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QRN. Practical random numbers generation

May 17, 2004

Random numbers play a significant role in modern cryptography. They are used to produce session keys, generate strong prime numbers, perform some numerical analysis, and many others. It is why creating good random numbers is an important and a hard problem.

There are some pseudorandom number generators (PRNG) available that generate cryptographically secure random numbers by collecting samples from various entropy sources (such as user keystrokes, mouse events, etc.) to a distilling pool. One of the best examples for such PRNG would be Yarrow, designed by J. Kelsey, B. Schneier and N. Ferguson [1]. These PRNGs are excellent apart from a small thing: a generator should collect the proper amount of samples before starting to produce numbers.

Meantime let introduce another generator named QRN. It is extremely simple without slow pools and mandatory initial seeding. QRN is suitable for applications that do not require cryptographically strong PRNG and where full featured generators like Yarrow would be overkill.

All modern Intel processors (and most of the compatible ones like AMD) have a time stamp counter, a feature introduced since first Pentium [2]. This counter is a 64-bit value that increments every clock cycle while CPU is up. Taking low 8 bits of current counter value give a nice unpredictability, especially in a non–realtime multitasking environment like Windows or Linux. Please do not be fooled: this cannot be used as a decent PRNG because the result would fail most of statistical and numerical analysis and tests on randomness. The generator must have a feature to strengthen the output, and this QRN is all about.

Linear feedback shift registers (LFSRs) are something known for ages. There is a nice coverage on these in [3], so we will skip the details here. An LFSR is very simple and is good enough from a mathematical point of view, yet it is cryptographically insecure while used alone. QRN uses an LFSR to strengthen the output of a time stamp counter by confusing them together.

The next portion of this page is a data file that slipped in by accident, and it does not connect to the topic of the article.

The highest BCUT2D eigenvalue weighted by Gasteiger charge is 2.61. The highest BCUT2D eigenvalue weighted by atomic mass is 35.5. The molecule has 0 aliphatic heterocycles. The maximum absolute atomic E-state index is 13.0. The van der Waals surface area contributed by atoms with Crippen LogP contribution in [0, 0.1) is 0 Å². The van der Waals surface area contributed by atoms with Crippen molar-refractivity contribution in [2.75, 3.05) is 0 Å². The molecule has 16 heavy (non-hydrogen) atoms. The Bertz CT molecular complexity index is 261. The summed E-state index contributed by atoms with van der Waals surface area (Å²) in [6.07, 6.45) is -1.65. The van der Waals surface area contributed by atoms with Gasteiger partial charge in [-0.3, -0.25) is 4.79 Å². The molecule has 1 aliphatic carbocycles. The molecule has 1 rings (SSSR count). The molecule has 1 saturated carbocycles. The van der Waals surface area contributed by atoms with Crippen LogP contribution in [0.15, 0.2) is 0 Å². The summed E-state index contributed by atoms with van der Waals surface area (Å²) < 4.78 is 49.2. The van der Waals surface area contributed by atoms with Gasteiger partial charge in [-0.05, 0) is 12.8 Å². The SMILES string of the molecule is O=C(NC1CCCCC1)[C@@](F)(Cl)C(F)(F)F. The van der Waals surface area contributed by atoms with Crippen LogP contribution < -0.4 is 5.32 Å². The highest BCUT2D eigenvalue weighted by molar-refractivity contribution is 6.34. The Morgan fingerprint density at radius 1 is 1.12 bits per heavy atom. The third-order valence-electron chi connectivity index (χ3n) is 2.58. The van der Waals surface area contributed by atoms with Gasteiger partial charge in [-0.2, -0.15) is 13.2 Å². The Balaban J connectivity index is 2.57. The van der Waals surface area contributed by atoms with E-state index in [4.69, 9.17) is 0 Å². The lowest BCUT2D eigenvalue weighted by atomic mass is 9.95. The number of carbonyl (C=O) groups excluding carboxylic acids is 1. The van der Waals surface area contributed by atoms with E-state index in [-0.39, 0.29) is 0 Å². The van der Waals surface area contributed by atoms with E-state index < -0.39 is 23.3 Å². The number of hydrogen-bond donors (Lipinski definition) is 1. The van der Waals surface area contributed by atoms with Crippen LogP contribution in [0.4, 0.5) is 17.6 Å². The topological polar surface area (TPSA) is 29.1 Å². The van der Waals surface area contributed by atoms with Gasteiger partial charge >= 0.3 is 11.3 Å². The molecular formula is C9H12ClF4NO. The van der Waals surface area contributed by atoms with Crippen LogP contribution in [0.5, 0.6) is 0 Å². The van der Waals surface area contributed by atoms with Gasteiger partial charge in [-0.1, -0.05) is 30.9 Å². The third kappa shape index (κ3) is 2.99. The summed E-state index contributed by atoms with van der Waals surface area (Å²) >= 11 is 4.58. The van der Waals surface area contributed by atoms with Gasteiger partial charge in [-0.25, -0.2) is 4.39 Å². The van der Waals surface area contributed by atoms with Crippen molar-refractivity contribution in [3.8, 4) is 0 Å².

The algorithm is easier to demonstrate than describe. Here is the C implementation, the code is quite straightforward:

  #define LFSR(n)    {if (n&1) n=((n^0x80000055)>>1)|0x80000000; else n>>=1;}
  #define ROT(x, y)  (x=(x<<y)|(x>>(32-y)))

  unsigned long qrn(void)
  {
    static unsigned long rnd = 0x41594c49, x = 0x94c49514;
    unsigned char y;

    __asm
    {
      rdtsc;
      mov [y], al;
    }
    LFSR(x); rnd ^= y ^ x; ROT(rnd,7);
    return (rnd);
  } /* qrn */
  

The output of QRN is a 32-bit random value. QRN passes all in the Diehard battery of tests of randomness [4]. It has a small footprint, high performance, and the generated output sequence is actually hard to reproduce.

The disadvantage of QRN is its platform dependency or, better say, reliance on a presence of a real-time stamp counter. Well, there is always Java and SecureRandom() for whom need a real cross-platform solution.

Why and what is "QRN" means? It is the abbreviation for Quite Random Numbers. It also means an atmospheric noise in Q-code, used in amateur radio communication.

References

  1. J. Kelsey, B. Schneier and N. Ferguson. Yarrow-160: Notes on the Design and Analysis of the Yarrow Cryptographic Pseudorandom Number Generator, http://www.schneier.com/paper-yarrow.html
  2. Intel Architecture Software Developer's Manual. Volume 2: Instruction Set Reference, http://developer.intel.com/design/pentium/manuals/
  3. B. Schneier, Applied Cryptography. 2nd Edition, 1996, John Wiley & Sons, ISBN 0-471-11709-9
  4. The Marsaglia Random Number CDROM with The Diehard Battery of Tests of Randomness, http://stat.fsu.edu/~geo/, http://www.csis.hku.hk/~diehard/cdrom/

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